About the project

The SoS RARE project is a consortium project funded by NERC and EPSRC under the Security of Supply of Mineral Resources (SoS Minerals) science programme, running from 2015 to 2019. The research team includes 17 investigators from six UK universities and research institutes, with ten industry partners and eight core international research collaborators. The project developed from two NERC-funded catalyst grants, GEM-CREE and MM-FREE.

The project aims to improve understanding of how the rare earth elements (REE) are concentrated in natural systems, and use this information to investigate more efficient and environmentally friendly ways to extract and recover the REE. It is divided into two strands: the first concentrates on conventional bedrock deposits of the REE whilst the second focuses on ion adsorption clay deposits.

The diagram below shows the structure of the project; click on the boxes for more information about the different work packages and methodologies.

Mineral characterisation Computational modelling Geomicrobiology Fieldwork coordination WP5 WP4 WP3 WP2 WP1 SoS RARE structure Computational modelling


This image shows an inclusion inside a pyroxene crystal from the Okorusu carbonatite, Namibia

This part of the project aims to understand which factors can make the REE dissolve into natural waters and which factors cause them to precipitate out as minerals. These are the processes that underpin the formation of most ore deposits. Developing an understanding of these processes involves several approaches. Firstly, we need to find out what sort of waters are able to move these elements in nature by the study of natural systems, in particular by investigating fluid inclusions in rocks rich in the REE. Secondly, we need to investigate which particular aspects of these waters make them particularly effective at moving the REE. We will achieve this through a combination of laboratory experiments under simulated natural conditions, and theoretical computer models of how these elements interact with other types of atoms in solution and how they form minerals.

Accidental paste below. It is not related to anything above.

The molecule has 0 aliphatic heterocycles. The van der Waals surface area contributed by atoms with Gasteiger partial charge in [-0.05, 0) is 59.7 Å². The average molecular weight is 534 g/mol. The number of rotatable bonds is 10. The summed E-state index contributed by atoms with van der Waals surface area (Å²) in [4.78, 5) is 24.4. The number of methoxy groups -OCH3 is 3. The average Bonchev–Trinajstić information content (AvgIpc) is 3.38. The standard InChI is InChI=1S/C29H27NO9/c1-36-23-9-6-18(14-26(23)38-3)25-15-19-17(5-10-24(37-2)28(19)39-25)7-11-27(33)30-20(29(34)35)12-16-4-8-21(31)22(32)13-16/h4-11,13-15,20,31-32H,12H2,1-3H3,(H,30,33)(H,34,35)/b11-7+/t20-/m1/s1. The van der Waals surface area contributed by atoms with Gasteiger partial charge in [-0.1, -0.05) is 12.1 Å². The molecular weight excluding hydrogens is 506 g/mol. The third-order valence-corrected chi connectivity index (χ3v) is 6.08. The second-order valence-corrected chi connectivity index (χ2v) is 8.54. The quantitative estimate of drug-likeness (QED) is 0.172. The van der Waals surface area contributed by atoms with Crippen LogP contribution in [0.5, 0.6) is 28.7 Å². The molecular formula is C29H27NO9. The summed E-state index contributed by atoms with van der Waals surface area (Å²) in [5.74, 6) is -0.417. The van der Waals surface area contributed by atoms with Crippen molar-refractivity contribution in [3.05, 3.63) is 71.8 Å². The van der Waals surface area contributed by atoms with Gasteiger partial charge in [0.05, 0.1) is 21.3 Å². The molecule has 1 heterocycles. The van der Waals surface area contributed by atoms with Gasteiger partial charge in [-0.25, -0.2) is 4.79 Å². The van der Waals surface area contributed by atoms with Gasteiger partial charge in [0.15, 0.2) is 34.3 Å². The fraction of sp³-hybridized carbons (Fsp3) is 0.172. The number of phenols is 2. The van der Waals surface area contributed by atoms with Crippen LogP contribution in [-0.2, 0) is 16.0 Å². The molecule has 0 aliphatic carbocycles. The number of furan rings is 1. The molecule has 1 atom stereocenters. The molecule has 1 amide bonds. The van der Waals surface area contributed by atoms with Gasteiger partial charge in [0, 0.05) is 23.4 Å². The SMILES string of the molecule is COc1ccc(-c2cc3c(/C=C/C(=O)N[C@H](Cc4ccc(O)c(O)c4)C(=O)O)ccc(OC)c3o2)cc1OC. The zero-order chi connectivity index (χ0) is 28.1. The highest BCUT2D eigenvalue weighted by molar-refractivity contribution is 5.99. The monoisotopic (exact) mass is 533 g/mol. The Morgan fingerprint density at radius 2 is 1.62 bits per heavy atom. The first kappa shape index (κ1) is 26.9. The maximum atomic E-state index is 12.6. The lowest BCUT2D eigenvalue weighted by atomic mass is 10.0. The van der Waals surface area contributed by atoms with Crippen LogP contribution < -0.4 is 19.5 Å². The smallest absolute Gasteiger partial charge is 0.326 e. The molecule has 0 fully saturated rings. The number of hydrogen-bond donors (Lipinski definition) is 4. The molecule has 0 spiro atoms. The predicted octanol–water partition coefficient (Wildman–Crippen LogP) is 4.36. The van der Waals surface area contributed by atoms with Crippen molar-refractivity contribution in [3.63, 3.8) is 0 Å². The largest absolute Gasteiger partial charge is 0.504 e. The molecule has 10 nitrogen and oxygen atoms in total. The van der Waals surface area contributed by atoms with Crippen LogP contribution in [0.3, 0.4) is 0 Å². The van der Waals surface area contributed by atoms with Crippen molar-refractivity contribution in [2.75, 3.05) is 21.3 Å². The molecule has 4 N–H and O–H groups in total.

Investigating a section through an ion adsorption clay deposit in Madagascar

The majority of the world’s known REE resources are concentrated in bedrock mineral deposits, which are commonly richest in the light REE, whilst there is significant economic demand for the heavy REE (HREE). Most HREE are currently produced from tropically weathered rock profiles in China, where the REE are assumed to be adsorbed onto clay mineral surfaces. This ‘ion adsorption clay’ deposit type has the advantage of being easily leachable and thus having relatively low processing costs, as well as potentially lower environmental impact. WP2 is working to investigate the characteristics of this deposit type, particularly focusing on a deposit in Madagascar, in order to further understand the properties and formation of these deposits. This information will help improve detection of deposits of this type, and improve processing and extraction techniques. As well as working on the field sites, the team will also be carrying out experiments on the adsorption of the REE on to clay minerals, and laboratory simulations of REE transport processes during the formation of the deposits.